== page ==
The distressing side of being a former footballer and familiar face and to lose it all, has been highlighted by the announcement by Clarke Carlisle in an interview with The Sun newspaper, that he was attempting to take his own life when involved in a road accident last December. The ex- Professional Footballers' Association chairman and former Burnley centre-half, has made it known that he had become so depressed after his playing days were finally over, amid experiencing problems of a financial nature and the cancellation of a pundit role on television, that he decided that suicide was his preferred option at the time.

The car that 35-year-old Carlisle was driving was hit by a lorry just before Christmas in North Yorkshire, leaving the eloquent ex-player seriously injured with internal bleeding, a broken rib and a shattered left knee. Such was the concern about his condition that he was airlifted to Leeds General Infirmary. Once his mental state was known, he became an in-patient to a psychiatric unit in Harrogate.

He commented on the incident as being "my lowest point". Indeed, the 35-year-old only left care on 30th January, following six weeks in hospital. He had reflected on his predicament during his period of recuperation, allowing him to get things into a better perspective.

A potential drink-driving charge still hangs over him, as he failed to provide a sample two days before his suicide bid, after being pulled over by police.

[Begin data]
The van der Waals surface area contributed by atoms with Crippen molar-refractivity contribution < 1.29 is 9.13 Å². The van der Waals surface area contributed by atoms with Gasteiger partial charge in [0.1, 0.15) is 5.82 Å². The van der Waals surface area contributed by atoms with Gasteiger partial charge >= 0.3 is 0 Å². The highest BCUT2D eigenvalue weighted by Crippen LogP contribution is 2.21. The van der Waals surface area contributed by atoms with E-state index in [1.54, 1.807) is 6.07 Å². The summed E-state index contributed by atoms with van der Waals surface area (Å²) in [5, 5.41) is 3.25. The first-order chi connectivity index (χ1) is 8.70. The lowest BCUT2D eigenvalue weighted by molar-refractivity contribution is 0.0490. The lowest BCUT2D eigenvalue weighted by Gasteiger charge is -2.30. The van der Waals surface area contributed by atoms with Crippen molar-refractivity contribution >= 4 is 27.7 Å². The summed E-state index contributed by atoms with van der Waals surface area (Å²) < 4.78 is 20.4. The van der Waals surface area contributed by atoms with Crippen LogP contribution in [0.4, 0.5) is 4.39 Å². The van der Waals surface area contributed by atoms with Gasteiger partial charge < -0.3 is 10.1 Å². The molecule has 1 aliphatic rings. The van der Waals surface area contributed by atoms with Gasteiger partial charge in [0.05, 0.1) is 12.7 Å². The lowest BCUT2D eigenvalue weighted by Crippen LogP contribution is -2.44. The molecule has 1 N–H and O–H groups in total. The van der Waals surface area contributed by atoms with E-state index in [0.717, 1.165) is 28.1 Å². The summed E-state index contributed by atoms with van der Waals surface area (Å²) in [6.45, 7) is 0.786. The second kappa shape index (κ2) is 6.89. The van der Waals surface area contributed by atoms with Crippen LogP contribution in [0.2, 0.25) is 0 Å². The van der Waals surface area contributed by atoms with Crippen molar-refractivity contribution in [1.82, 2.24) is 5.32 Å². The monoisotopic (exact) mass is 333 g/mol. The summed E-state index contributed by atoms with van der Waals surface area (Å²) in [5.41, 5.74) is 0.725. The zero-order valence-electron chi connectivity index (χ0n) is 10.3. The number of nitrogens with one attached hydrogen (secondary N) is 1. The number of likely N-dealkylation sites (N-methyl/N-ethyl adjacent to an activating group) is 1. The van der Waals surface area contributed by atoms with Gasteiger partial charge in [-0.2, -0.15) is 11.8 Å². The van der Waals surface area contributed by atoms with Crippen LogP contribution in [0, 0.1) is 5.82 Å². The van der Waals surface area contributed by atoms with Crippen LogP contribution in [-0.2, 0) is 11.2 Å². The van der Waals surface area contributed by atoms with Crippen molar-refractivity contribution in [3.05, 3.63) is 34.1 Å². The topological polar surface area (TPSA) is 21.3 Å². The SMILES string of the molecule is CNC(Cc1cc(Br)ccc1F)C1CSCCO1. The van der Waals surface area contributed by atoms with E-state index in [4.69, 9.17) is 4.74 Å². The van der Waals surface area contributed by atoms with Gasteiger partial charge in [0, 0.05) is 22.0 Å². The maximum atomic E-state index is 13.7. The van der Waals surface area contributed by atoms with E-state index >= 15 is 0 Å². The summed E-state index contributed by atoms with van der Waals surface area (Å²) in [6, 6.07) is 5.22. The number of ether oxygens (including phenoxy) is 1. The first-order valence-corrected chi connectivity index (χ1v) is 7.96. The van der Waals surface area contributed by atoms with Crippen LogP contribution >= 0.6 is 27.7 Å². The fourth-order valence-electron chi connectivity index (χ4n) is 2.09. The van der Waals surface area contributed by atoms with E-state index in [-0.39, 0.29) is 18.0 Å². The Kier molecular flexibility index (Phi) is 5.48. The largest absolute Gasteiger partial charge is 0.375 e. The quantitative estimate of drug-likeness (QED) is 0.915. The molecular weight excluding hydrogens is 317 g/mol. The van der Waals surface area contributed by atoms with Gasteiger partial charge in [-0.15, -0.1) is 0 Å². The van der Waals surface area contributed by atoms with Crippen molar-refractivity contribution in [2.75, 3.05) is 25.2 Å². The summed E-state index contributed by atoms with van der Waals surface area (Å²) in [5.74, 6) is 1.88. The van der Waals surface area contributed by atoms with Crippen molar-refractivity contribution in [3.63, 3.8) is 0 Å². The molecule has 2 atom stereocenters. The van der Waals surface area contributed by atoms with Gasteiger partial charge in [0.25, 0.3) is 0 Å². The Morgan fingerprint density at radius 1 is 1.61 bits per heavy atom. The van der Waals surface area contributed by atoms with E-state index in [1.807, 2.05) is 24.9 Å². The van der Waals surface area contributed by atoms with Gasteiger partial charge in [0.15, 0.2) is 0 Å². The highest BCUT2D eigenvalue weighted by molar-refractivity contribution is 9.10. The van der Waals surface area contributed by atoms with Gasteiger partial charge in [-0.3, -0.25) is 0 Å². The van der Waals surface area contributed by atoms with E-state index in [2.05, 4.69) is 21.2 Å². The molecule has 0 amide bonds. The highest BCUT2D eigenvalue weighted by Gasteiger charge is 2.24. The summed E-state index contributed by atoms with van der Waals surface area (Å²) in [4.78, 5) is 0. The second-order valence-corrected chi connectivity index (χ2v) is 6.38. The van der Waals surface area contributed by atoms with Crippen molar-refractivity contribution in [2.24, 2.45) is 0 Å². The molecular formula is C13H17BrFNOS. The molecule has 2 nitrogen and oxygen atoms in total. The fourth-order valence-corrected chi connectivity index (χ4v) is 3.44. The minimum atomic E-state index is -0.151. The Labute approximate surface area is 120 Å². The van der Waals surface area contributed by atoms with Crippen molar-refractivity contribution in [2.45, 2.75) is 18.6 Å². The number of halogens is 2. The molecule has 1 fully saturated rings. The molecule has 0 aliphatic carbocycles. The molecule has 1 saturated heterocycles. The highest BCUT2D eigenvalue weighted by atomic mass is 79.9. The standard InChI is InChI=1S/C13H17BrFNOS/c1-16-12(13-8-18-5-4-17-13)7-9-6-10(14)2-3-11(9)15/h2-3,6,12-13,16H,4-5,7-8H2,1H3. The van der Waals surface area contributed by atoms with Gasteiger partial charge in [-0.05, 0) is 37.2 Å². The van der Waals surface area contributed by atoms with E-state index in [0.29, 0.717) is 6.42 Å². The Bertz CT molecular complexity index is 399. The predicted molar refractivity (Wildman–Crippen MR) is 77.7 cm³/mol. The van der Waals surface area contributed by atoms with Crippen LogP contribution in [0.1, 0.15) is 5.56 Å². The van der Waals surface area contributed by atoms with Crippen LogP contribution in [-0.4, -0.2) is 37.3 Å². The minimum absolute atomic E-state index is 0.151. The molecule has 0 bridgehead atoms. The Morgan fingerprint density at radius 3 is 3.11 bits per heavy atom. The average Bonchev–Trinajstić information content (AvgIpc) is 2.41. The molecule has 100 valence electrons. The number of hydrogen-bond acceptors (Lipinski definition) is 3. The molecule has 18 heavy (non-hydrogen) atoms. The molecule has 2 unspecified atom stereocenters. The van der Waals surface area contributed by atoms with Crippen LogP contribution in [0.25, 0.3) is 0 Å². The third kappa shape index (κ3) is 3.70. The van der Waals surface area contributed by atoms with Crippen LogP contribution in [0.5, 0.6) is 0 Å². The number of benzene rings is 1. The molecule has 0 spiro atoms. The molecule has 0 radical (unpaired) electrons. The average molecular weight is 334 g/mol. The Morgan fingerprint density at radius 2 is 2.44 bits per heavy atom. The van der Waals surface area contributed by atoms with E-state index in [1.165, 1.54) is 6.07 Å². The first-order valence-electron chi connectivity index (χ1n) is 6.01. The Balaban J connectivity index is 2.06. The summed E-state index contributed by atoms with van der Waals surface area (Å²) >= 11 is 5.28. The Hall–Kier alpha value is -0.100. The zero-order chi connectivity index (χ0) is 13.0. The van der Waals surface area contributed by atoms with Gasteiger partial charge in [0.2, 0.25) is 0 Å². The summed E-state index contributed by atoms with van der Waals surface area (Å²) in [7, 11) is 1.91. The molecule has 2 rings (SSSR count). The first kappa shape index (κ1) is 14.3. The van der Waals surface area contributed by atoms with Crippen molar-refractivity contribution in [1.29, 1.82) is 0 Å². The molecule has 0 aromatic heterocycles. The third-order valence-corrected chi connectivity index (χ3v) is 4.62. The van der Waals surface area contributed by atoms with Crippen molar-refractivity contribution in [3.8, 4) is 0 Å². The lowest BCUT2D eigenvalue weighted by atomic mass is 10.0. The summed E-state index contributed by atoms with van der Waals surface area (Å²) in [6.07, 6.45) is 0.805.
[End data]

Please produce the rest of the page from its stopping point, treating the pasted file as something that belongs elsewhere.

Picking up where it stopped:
Carlisle was chairman of the PFA from 2010 to 2013 and remains an active member of the management committee. An intelligent and well-spoken man, he became the first footballer to ever appear on Question Time. His playing career began at Blackpool and ended at Northampton, after sixteen years as a professional across nine clubs, including 500 appearances in total.

He has previously spoken about the potential for depression and suicide that exists in professional sport, including presenting a documentary on the topic that was aired on BBC Three. Depression in sportspeople has occurred in the past of course, as Dame Kelly Holmes no less has talked of her own issues before achieving Olympic success.

Carlisle's own depressed state seems to have steadily worsened after he departed from Burnley FC, back in 2012. His wife, Gemma was aware of his state and concurred with her husband's decision to make his issues publically known now, to highlight the issues to a wider audience and reduce the stigma associated with the condition.